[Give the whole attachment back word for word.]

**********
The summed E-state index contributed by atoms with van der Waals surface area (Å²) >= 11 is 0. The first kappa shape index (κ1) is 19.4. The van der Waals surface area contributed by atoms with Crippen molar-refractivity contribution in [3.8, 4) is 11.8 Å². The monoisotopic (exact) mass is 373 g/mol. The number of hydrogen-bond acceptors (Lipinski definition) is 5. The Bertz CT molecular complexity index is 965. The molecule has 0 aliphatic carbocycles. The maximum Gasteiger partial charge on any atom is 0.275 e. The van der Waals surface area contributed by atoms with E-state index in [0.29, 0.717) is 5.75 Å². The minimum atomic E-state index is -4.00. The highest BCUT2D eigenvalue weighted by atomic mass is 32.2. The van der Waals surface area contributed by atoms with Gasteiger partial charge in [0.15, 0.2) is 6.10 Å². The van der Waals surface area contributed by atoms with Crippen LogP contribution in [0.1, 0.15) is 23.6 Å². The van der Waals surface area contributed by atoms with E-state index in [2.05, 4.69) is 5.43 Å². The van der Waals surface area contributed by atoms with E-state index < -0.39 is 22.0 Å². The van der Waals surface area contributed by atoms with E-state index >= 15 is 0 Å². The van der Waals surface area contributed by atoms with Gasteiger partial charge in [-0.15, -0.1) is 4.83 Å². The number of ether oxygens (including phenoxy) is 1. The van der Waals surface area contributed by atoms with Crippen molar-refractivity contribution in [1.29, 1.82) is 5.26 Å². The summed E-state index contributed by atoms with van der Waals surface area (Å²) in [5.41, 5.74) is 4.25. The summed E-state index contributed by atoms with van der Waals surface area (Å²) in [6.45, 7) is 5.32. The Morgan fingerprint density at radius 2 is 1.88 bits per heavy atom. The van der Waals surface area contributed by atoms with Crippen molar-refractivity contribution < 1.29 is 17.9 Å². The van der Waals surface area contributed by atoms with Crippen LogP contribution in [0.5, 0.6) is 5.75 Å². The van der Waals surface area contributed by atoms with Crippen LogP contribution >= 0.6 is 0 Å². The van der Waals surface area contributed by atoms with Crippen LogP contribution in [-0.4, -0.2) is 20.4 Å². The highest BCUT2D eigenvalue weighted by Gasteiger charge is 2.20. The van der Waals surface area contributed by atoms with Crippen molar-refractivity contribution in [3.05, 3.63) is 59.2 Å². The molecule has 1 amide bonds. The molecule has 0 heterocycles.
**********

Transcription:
The summed E-state index contributed by atoms with van der Waals surface area (Å²) >= 11 is 0. The first kappa shape index (κ1) is 19.4. The van der Waals surface area contributed by atoms with Crippen molar-refractivity contribution in [3.8, 4) is 11.8 Å². The monoisotopic (exact) mass is 373 g/mol. The number of hydrogen-bond acceptors (Lipinski definition) is 5. The Bertz CT molecular complexity index is 965. The molecule has 0 aliphatic carbocycles. The maximum Gasteiger partial charge on any atom is 0.275 e. The van der Waals surface area contributed by atoms with E-state index in [0.29, 0.717) is 5.75 Å². The minimum atomic E-state index is -4.00. The highest BCUT2D eigenvalue weighted by atomic mass is 32.2. The van der Waals surface area contributed by atoms with Gasteiger partial charge in [0.15, 0.2) is 6.10 Å². The van der Waals surface area contributed by atoms with Crippen LogP contribution in [0.1, 0.15) is 23.6 Å². The van der Waals surface area contributed by atoms with E-state index in [2.05, 4.69) is 5.43 Å². The van der Waals surface area contributed by atoms with E-state index < -0.39 is 22.0 Å². The van der Waals surface area contributed by atoms with E-state index >= 15 is 0 Å². The van der Waals surface area contributed by atoms with Gasteiger partial charge in [-0.15, -0.1) is 4.83 Å². The number of ether oxygens (including phenoxy) is 1. The van der Waals surface area contributed by atoms with Crippen molar-refractivity contribution in [1.29, 1.82) is 5.26 Å². The summed E-state index contributed by atoms with van der Waals surface area (Å²) in [5.41, 5.74) is 4.25. The summed E-state index contributed by atoms with van der Waals surface area (Å²) in [6.45, 7) is 5.32. The Morgan fingerprint density at radius 2 is 1.88 bits per heavy atom. The van der Waals surface area contributed by atoms with Crippen molar-refractivity contribution < 1.29 is 17.9 Å². The van der Waals surface area contributed by atoms with Crippen LogP contribution in [0.5, 0.6) is 5.75 Å². The van der Waals surface area contributed by atoms with Crippen LogP contribution >= 0.6 is 0 Å². The van der Waals surface area contributed by atoms with Crippen LogP contribution in [-0.4, -0.2) is 20.4 Å². The highest BCUT2D eigenvalue weighted by Gasteiger charge is 2.20. The van der Waals surface area contributed by atoms with Crippen molar-refractivity contribution in [3.05, 3.63) is 59.2 Å². The molecule has 1 amide bonds. The molecule has 0 heterocycles.